Once upon a time, I wrote a post about how words that end in -cula mean little. For example: molecule means little mass, and granule means little grain.  Then! Suddenly! Today I thought of another.

Dracula! Dracula is Draco + cula. What is draco? Draco means dragon. Spoiler: Draco Malfoy = Dragon Bad Faith. Learn more Harry Potter names here.

The original vampiric association with Dracula was through Vlad III, known was Vlad Tepes, Tepes meaning Impaler. Curiously, Dracula was Vlad’s family name, the patronym. The internet doesn’t tell me much more than that, which is why this post has been in my drafts folder for seven months…

(EDIT: Commenter oetpay assisted with a link below, which explains that Vlad Dracul-ea means son of (-ea) Vlad Dracul, who was associated through dragons through the family heraldic crest. So it turns out that analyzing dracula and chocula as little dragons and little chocolate is not historically accurate. But we could say Count Chocula is son of Count Chocul.)

[and then suddenly…]

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October 21, 2012

in candy,dragons,eponyms,food,insignificant linguistics mystery,latin,morphemes,Words & Origins


March 26, 2012

in #13,2012,Best Comics Ever,eponyms,french,Monday Comic,Webcomic

Gerrymandering is the re-drawing of district lines in elaborate twisted ways to unfairly influence the weight of votes by district. It’s a cruel political move to dilute the power of demographic areas. In 1812, Governor Elbridge Gerry changed the shapes of districts to skew voting towards his political party. A newspaper commented that the new contorted shape looked like a salamander, and the term was coined. Gerrymandering is an eponym and a portmanteau at the same time. Yeah. That is pretty awesome.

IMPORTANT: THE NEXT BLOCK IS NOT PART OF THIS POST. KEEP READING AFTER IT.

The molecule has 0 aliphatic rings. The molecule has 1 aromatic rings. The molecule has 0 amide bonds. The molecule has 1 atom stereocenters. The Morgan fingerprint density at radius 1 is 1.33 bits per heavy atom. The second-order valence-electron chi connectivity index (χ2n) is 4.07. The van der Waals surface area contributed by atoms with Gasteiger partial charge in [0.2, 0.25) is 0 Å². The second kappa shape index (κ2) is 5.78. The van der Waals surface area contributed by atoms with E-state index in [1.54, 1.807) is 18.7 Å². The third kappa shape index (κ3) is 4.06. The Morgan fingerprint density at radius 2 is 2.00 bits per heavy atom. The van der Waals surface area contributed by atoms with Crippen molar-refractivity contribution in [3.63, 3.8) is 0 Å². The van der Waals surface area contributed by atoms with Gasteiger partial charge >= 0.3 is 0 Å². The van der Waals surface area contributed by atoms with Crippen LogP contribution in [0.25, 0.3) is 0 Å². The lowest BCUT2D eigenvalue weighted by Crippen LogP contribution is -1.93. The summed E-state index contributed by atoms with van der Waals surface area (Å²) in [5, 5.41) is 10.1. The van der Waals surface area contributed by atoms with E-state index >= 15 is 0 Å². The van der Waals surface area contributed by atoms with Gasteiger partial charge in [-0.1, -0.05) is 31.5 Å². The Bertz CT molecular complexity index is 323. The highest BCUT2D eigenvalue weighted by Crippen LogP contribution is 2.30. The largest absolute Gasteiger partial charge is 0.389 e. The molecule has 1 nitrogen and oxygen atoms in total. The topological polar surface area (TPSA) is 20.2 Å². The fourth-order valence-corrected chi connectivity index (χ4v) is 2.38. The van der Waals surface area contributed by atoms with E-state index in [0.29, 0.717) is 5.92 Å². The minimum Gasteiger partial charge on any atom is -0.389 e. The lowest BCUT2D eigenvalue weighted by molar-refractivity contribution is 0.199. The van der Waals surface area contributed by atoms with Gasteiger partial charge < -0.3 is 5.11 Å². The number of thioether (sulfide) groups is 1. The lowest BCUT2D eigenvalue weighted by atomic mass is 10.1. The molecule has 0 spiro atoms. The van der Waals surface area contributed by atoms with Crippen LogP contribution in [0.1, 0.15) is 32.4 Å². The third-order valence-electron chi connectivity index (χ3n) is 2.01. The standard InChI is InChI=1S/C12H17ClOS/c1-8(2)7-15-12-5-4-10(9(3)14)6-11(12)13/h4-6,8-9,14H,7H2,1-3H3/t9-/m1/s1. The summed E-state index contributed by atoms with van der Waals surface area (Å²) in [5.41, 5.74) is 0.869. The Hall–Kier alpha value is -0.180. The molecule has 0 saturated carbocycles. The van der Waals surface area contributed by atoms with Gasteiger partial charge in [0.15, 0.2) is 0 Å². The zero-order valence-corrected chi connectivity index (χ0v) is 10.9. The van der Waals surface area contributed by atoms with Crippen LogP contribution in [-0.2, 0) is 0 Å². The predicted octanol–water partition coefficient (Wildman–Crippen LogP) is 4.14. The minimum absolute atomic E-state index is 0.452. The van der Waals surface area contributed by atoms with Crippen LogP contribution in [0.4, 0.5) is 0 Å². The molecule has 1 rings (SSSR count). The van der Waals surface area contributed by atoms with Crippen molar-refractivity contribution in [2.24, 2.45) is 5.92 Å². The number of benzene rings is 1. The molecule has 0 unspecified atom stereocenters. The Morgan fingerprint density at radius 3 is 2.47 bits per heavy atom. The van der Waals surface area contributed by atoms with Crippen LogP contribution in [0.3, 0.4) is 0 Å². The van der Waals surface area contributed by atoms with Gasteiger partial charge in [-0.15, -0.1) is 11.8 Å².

Gerry + salamander = Gerrymander

I’ve been thinking about eponyms and portmanteaus a lot recently, because I need a dissertation topic, and those two kinds of word formations make me happy. However, I can’t think of a specific question I could ask and answer in 4 months, and I haven’t found any great research as a jump-off point, so for now I’m just pleased to find a word that combines these two concepts.

Appreciate a word today!

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January 23, 2012

in animals,eponyms,politics,portmanteaus,wordnik,Words & Origins